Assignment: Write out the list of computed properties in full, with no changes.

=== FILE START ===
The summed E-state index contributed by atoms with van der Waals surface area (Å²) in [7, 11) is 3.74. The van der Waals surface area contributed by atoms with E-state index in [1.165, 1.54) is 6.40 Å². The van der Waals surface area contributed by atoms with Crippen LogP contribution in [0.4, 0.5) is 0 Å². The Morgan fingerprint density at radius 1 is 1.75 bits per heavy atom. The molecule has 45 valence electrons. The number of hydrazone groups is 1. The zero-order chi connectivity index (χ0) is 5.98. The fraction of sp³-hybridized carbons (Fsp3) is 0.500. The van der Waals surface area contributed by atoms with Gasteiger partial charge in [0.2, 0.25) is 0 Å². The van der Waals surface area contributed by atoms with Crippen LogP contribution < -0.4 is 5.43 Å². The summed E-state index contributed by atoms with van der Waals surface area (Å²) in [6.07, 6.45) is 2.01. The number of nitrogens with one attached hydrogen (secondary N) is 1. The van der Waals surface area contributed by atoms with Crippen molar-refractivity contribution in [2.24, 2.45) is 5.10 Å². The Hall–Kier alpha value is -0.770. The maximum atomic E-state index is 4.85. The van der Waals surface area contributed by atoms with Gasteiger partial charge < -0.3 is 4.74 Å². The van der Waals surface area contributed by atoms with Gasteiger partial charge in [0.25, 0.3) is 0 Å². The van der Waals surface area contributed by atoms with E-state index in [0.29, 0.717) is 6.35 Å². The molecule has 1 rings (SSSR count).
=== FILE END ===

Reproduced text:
The summed E-state index contributed by atoms with van der Waals surface area (Å²) in [7, 11) is 3.74. The van der Waals surface area contributed by atoms with E-state index in [1.165, 1.54) is 6.40 Å². The van der Waals surface area contributed by atoms with Crippen LogP contribution in [0.4, 0.5) is 0 Å². The Morgan fingerprint density at radius 1 is 1.75 bits per heavy atom. The molecule has 45 valence electrons. The number of hydrazone groups is 1. The zero-order chi connectivity index (χ0) is 5.98. The fraction of sp³-hybridized carbons (Fsp3) is 0.500. The van der Waals surface area contributed by atoms with Gasteiger partial charge in [0.2, 0.25) is 0 Å². The van der Waals surface area contributed by atoms with Crippen LogP contribution < -0.4 is 5.43 Å². The summed E-state index contributed by atoms with van der Waals surface area (Å²) in [6.07, 6.45) is 2.01. The number of nitrogens with one attached hydrogen (secondary N) is 1. The van der Waals surface area contributed by atoms with Crippen molar-refractivity contribution in [2.24, 2.45) is 5.10 Å². The Hall–Kier alpha value is -0.770. The maximum atomic E-state index is 4.85. The van der Waals surface area contributed by atoms with Gasteiger partial charge < -0.3 is 4.74 Å². The van der Waals surface area contributed by atoms with Gasteiger partial charge in [0.25, 0.3) is 0 Å². The van der Waals surface area contributed by atoms with E-state index in [0.29, 0.717) is 6.35 Å². The molecule has 1 rings (SSSR count).